Upsets, thrills in Champions Trophy

29 September 2009

The 2009 ICC Champions Trophy has proved to be unpredictable, exciting, and a real crowd-puller – although the upsets mean the hosts, South Africa, won’t contest the semi-finals.

In fact, the odds are that neither of the world’s top ranked teams heading into the event, South Africa and India, will make it to the final four. That is good for cricket, but bad for both teams.

Don’t expect the elimination of the hosts to affect the enthusiastic support of the fans, however. The crowds will likely remain excellent for the remainder of the tournament.

Strong crowd support

The reason for this optimism can be found in the Indian Premier League, held earlier this year in South Africa. Despite a 59-match schedule – compared to only 15 in the Champions Trophy – there was strong support throughout the event.

It showed that South African fans appreciate good cricket, regardless of the teams involved. Should India manage to advance to the semi-finals, it would certainly provide both a boost to the crowd and the finances, but there is no place for sentiment and little margin for error in the Champions Trophy.

Lose one match and a team’s hopes of progressing beyond the group stages become shaky. Lose two matches and you’re almost certainly out.


There was a touch of irony to the opening match of the competition – won by Sri Lanka by 55 runs over South Africa on the Duckworth/Lewis Method – as rain affected the outcome. The event had been moved from Sri Lanka because of fears that rain would disrupt it and its tight schedule. Thankfully, it hasn’t had too much of an impact since.

The only game to be rained out thus far was Monday night’s clash between Australia and India, with the Aussies poised for a score in the region of 300 runs – a target that no team has managed to successfully chase down yet in the tournament.

It will be between the Aussies and India for a place in the semi-final from Group A. The Australians have three points to India’s one, but face an in-form Pakistan team, which has already booked its final four berth, in their final group match. India take on the weakest of the seven teams in the tournament, the West Indies.


The Pakistan team has become one of the biggest stories in cricket this year. After playing little international cricket because of internal strife, which included a terrorist attack on the Sri Lankan team, they emerged to capture the ICC World Twenty20 against all odds earlier in the year.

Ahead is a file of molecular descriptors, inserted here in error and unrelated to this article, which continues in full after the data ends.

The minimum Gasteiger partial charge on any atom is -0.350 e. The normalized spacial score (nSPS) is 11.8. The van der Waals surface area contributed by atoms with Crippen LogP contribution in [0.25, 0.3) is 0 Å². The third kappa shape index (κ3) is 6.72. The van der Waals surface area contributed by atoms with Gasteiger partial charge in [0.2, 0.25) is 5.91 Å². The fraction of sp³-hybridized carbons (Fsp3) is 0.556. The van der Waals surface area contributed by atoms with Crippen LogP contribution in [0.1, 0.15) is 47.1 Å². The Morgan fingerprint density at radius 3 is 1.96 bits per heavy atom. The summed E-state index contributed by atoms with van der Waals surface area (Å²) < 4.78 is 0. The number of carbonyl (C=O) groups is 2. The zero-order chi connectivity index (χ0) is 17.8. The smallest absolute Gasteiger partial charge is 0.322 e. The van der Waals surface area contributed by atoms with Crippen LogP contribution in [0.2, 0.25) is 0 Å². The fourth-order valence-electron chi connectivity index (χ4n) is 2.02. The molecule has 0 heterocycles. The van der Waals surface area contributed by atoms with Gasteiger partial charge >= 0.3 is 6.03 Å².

Now, in the Champions Trophy, they have thumped the West Indies by 5 wickets with 117 balls to spare and drubbed India by 54 runs. Their place in the semi-finals was assured with authority.

In Group B, the script that the Proteas and their fans had envisioned didn’t come about. Instead of a glorious charge to the title and confirmation of a new dominant team in the world of cricket, assuming the mantle once held by Australia, Graeme Smith and company crashed and burned.

They went down to Sri Lanka in their opening game, comfortably beat New Zealand in their second outing, and then bowled awfully in a 22-run loss to England on Sunday.


Take nothing away from England, though. They had entered the Champions Trophy on the back of a six-one one-day international series thrashing by Australia in England, but with their win over South Africa, coming on the back of a six-wicket victory over Sri Lanka, they secured their semi-final spot.

They’ve looked convincing, inspired and surprisingly fresh considering the gruelling Ashes series they recently completed against Australia. Andrew Strauss’ team appears to have the goods to go all the way, but the Champions Trophy has been all about upsets and nothing can be taken for granted.

Either Sri Lanka or New Zealand will join England in the final four. The Black Caps have their future in their hands; with New Zealand and Sri Lanka tied on two points each – South Africa also has two points but a lesser nett run rate – the Kiwis know that a victory will be enough to reach the semi-finals.

Great individual performance

Despite their shock early exit from the event, there was one great individual performance by a South African worth remembering.

Captain Graeme Smith played a heroic innings in the loss to England, hitting a career-best 141 from only 134 balls, but with the next highest score being just 36 from AB de Villiers, his side went down.

Nonetheless, JP Duminy, recognised the superb effort put in by his captain. Writing a column for IOL, he said: “What an innings by Graeme (Smith) last night. The skip must have played one of the most outstanding one-day international innings of all time.”

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